On July 18, the House voted to form a farm bill conference committee, officially kicking off the process of negotiating the two bills. The Senate appointed conferees and voted to go to conference in early August. Rocky Mountain Farmers Union encouraged the Senate to choose Sen. Michael Bennet as a member of the conference committee, to no avail, but we are thankful Rep. Michelle Lujan Grisham, a Democrat from New Mexico, was selected to serve on the committee.

Each member of the conference committee will have some influence over what goes into the final farm bill; however, the main drivers of the negotiations will be the chairs and ranking members of the agriculture committees. In the Senate, they are Chairman Pat Roberts and Ranking Member Debbie Stabenow. In the House, they are Chairman Mike Conaway and Ranking Member Colin Peterson.

There may be as few as two meetings of the full conference committee: one that opened discussions, and another to vote on the final conference report at the end of the process. The bulk of the decision-making will likely happen behind closed doors, as it did in the last farm bill process five years ago and not through active meetings of the conference committee as was the norm previously.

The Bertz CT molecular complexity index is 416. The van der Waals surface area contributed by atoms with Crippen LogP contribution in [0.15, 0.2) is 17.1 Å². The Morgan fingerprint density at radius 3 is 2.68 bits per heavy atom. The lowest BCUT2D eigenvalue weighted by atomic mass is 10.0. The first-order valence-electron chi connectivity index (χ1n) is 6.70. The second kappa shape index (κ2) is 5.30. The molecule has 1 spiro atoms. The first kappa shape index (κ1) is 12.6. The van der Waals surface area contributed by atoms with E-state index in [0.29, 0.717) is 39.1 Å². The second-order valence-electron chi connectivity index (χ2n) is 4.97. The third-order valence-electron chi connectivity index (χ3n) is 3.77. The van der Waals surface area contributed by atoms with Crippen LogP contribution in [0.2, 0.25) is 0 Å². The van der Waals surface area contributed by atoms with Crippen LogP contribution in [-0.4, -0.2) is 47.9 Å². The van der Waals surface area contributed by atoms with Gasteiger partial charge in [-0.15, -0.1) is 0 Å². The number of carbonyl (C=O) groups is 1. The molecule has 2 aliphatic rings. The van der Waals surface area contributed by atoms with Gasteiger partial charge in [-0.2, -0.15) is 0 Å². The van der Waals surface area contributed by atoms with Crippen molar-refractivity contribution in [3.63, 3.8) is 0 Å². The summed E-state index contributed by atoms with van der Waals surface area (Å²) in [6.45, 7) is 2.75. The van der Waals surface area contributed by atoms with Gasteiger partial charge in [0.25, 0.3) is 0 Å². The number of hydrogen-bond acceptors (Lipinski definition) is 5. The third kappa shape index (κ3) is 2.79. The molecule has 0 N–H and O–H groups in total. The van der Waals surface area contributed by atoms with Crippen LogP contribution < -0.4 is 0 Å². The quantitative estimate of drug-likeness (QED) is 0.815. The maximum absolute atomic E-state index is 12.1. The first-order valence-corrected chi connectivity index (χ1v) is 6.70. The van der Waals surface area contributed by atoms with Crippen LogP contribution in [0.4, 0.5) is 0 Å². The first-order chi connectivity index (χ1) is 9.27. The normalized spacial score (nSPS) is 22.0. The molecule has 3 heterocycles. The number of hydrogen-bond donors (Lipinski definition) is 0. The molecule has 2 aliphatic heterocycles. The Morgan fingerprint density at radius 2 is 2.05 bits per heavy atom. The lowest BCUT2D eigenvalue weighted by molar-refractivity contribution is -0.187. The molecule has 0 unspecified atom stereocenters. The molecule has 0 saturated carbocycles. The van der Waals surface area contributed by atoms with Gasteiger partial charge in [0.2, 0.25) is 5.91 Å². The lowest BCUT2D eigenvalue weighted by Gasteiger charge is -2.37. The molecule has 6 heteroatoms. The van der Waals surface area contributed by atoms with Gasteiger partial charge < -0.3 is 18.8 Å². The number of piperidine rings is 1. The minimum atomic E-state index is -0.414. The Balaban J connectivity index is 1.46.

Conferees will negotiate with the goal of agreeing to a final package that can pass both the House and the Senate, a monumental task considering the politics around changes to SNAP, as well as the Conservation and Energy titles.

Since conferees were unable to meet the Oct. 1 deadline, Congress may have to pass a short-term extension of the 2014 Farm Bill during the lame duck session. Our hope is, though, Congress will come back to Washington, D.C., after the election, find some compromise on the issues they are struggling with and pass a bipartisan bill out of both houses and send the 2018 Farm Bill to the White House for signature. They must pass some formulation of the two bills by January 3, 2019, though, otherwise the legislation will have to be reintroduced.

Nick Levendofsky is the Rocky Mountain Farmers Union director of external affairs.